Range of Motion in Joint Health

Posted by on 8/13/2020 to Education and Interest
Know your nutrients -   Rome wasn't built in a day is a true enough statement, but whether is takes ten years or a hundred years will depend on a number of things, right? Imagine of you will, a modern day Rome being built with all of the essential conveniences of today. Would you send in the plumber to wire the house? Or the roofer to run the pipes? Of course not! You've got to engage the proper workers to get the job done right!  The use of nutrients is nothing new in supporting the body's ability to function on a daily basis. All of the systems of the horse are supported by a variety of elements that have a multitude of functions, and just like the plumber and the electrician they each have a job to do. So when rehabilitating a lame or injured horse, the more specific you can be the greater your chances of success.     

In this session of "know your nutrients" we are going to concentrate on the nutrients necessary to support the connective tissue of the tendon or ligament as they are required to support the range of motion in every joint.

If you're the less technical type, and just want to get to the nitty-gritty of what to do, feel free to skip down to the bottom of the page and review the product list instead.


Silicon (Sodium Zeolite A) is involved in the formation of the collagen matrix as well as bone mineralization. Collagen is an often overlooked factor in joint health as it makes up to 90% of the connective tissue in dry weight. While 70% of the bone is comprised of mineral components, this collagen matrix makes up the other 30% and is necessary to preserving the integrity of these tissues that otherwise may become brittle and susceptible to damage. When silicon is deficient in the diet, the formation of the bone matrix appears to be limited; potentially resulting in even greater problems than if it is deficient in the mineralization process alone. Sodium Zeolite A converts into orthosilicic acid (silicon) in the body. Here is a link to some Silicon Research in Horses or simply google search "orthosilicic acid joints" to read about all the amazing benefits it has from a bone and joint standpoint. Most equine supplements fail to feature this new nutrient. OSTEO-FUEL is ahead of the rest! Schütze et al. reported that the Sodium Zeolite A stimulated DNA synthesis in osteoblasts (bone building cells) and inhibited osteoclast (cells which breakdown bone)-mediated bone resorption in vitro. This is possibly attributable to the ortho-silicic acid-releasing property of Sodium Zeolite A. Studies in young thoroughbred race horses show that horses supplemented with silicon (as Sodium Zeolite A) can train and race almost twice the total distance as horses not supplemented with silicon before suffering injuries. This is a very impressive statistic, in a sport where injuries are inevitable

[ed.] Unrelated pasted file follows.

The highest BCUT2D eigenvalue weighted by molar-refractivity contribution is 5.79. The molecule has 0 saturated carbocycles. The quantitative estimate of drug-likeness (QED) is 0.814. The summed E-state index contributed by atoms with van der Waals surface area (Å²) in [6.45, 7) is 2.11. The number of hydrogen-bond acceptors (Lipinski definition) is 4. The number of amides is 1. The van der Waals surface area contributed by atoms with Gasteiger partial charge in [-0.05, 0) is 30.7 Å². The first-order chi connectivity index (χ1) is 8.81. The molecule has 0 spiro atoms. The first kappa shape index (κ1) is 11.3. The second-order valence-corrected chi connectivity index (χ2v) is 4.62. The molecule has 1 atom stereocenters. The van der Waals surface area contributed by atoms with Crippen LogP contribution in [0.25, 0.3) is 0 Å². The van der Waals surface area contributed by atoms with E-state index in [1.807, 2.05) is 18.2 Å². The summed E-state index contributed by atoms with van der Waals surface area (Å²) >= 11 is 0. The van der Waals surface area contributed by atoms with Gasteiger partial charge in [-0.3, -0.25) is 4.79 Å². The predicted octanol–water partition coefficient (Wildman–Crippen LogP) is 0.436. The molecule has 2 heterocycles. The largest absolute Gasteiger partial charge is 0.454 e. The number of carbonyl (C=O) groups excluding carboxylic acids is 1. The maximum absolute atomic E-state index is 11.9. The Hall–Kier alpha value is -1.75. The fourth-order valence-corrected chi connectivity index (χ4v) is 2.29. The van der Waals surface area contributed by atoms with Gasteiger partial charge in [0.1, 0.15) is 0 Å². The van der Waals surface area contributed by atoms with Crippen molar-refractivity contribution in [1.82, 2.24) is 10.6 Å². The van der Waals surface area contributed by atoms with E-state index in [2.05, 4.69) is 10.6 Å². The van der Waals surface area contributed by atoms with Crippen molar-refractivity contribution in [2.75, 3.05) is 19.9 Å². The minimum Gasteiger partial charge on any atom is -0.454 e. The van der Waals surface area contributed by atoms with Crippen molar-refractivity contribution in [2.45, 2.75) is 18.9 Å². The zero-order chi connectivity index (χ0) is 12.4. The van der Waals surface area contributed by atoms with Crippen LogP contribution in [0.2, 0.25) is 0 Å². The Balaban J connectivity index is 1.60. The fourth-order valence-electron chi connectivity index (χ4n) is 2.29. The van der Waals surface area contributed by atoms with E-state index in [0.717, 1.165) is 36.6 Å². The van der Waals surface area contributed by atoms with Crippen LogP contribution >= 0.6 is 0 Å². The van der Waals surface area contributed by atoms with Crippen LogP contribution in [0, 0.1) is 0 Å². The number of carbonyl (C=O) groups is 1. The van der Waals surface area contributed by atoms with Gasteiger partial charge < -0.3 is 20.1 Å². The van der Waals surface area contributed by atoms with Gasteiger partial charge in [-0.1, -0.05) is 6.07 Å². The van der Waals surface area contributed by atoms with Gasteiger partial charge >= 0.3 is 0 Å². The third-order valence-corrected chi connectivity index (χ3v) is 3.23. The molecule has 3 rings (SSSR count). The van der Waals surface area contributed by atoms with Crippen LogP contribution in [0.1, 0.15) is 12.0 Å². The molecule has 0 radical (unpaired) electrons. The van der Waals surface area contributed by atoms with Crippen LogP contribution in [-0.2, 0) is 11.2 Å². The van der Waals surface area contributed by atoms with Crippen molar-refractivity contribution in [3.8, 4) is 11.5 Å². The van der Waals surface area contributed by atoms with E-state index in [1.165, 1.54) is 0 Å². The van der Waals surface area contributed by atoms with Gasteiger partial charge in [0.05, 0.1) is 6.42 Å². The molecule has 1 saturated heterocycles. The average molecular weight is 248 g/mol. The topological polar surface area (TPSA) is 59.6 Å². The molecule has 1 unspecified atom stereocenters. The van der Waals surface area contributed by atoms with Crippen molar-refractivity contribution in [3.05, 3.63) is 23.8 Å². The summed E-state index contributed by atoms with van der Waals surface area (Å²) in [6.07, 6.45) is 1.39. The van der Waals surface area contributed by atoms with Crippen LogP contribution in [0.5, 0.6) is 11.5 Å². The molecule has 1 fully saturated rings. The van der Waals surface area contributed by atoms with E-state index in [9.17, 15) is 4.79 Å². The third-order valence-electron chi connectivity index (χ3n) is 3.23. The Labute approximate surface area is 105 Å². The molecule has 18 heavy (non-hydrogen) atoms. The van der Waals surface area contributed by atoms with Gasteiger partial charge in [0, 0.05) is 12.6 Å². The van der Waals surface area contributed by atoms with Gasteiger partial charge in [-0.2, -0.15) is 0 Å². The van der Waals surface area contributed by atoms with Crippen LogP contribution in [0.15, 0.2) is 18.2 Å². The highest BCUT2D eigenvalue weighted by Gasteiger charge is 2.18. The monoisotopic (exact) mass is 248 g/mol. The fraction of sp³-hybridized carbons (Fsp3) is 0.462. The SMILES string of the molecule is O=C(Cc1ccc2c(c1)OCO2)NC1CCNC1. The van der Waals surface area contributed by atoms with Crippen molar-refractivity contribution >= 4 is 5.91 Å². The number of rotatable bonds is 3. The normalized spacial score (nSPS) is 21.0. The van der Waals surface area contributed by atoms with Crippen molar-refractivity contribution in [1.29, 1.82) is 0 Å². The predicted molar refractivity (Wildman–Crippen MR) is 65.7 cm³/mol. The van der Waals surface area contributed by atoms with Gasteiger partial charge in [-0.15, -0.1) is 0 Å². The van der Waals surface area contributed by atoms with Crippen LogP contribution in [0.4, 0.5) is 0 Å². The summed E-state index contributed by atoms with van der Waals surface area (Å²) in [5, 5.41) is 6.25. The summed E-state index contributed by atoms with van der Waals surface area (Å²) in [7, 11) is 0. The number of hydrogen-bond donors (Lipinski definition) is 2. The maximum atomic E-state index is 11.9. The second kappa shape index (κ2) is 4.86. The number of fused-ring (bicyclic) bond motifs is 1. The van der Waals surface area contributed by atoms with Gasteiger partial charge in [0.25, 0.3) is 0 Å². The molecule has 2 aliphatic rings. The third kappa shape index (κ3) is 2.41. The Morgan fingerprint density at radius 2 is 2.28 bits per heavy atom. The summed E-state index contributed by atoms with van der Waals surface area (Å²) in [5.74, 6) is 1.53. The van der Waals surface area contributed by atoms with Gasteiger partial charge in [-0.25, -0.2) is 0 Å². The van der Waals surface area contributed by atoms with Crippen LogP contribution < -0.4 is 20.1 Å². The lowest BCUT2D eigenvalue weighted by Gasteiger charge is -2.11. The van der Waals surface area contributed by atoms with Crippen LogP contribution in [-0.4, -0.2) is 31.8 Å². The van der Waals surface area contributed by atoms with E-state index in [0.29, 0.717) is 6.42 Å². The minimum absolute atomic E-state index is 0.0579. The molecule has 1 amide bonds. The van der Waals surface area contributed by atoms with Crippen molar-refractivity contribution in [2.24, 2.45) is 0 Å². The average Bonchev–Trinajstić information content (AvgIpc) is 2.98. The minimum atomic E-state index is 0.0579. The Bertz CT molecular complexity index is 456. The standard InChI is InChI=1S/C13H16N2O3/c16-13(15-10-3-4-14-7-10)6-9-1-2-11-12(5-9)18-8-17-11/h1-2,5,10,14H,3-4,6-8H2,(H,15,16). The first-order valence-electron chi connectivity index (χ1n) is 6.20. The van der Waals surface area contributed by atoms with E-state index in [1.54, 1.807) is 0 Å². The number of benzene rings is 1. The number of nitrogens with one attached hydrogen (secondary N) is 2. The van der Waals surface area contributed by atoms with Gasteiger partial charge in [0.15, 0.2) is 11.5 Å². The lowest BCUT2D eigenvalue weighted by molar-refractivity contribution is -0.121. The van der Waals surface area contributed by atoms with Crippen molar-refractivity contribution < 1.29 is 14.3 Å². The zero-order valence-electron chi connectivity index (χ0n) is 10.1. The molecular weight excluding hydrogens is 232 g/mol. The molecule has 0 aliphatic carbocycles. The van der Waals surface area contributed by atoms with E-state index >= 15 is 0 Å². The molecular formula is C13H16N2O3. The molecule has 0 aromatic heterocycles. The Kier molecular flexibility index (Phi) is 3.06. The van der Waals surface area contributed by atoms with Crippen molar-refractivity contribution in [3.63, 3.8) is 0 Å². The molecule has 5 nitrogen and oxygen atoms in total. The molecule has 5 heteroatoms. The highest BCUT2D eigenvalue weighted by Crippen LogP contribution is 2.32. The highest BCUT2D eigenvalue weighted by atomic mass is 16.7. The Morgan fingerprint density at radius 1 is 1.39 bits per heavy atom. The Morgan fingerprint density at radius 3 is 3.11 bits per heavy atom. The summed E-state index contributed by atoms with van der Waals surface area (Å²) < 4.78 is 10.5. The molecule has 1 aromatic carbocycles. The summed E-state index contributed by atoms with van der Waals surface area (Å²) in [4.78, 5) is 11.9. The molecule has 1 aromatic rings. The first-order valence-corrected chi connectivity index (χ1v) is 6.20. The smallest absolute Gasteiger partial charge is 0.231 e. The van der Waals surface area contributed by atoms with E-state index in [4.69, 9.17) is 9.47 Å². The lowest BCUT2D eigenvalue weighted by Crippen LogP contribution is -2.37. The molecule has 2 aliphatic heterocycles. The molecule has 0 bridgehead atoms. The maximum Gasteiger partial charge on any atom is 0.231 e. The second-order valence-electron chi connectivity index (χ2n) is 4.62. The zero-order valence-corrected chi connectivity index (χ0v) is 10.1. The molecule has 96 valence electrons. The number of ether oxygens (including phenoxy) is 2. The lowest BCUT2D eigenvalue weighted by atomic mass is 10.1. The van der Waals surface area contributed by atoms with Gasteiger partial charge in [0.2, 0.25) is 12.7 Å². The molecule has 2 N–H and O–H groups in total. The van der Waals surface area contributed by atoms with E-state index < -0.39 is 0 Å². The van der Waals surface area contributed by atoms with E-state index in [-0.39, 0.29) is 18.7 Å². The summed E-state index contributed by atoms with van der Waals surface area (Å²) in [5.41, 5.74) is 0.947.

Glucosamine supports cartilage production, improves joint comfort and inhibits inflammatory mediators, which contribute to cartilage breakdown and joint pain.

Chondroitin supports production and slows breakdown of cartilage. It has shown to improve joint comfort & inhibits inflammatory mediators. Glucosamine and chondroitin sulfate have been shown in published equine cell research to work better together than either alone over long term studies.

MSM is known for anti-inflammatory activity, which typically applies most specifically to tissues in and around the joint. Research done on exercised horses given MSM reported anti-inflammatory and antioxidant benefits in the bloodstream.

Zinc assists in the metabolism of nutrients and blood formation. It is required for the immune system to function correctly. It also plays a vital role in production of healthy skin, hair and hooves. The Zinc:Copper ratio is important to keep balanced in the horses diet.

Copper is critical in the formation and repair of collagen, the major component of bone matrix. Copper is required for activity of lysyl oxidase, the enzyme needed to form crosslinks in collagen, which hold the bone tissues together. Think of collagen crosslinks as rebar or steel wire placed into an area before concrete is poured. The rebar or steel wire will hold the concrete together, making it more durable. Copper deficiency could impair the strength of collagen and in turn, bone & connective tissue. Insufficient copper in the diet has been implicated in osteochondrosis and flexural deformities.

Manganese is required for the utilization of fats and carbohydrates. It is involved as a co-factor for the formation of cartilage and bone production through chondroitin synthesis.

Vitamin C plays a vital role in the production of collagen, which is a key component in bone & connective tissues like cartilage, tendons and ligaments. It also has shown to have benefits for the immune system in horses low in Vitamin C.

Vitamin E is important for stabilizing cell walls by protecting their destruction from oxidation, and is thus referred to as an “anti-oxidant” vitamin. It is also involved in supporting the immune system.

We've taken the guess work out of the rehabilitation phase and if you are rehabilitating a lame or injured horse, and need to support the connective tissue aspect of the joint, look no farther! Osteo-Fuel provides the proper nutrients in the right ratio and delivers it in one easy to feed pelleted formula.

Click Here for more information on Osteo-Fuel

If you are looking for a product to support all of the systems of the horse (joint, bone, hoof, hair and more!) and are not in the rehabilitation phase, then check out the Performance Horse Max..

Click here for more information on Performance Horse Max

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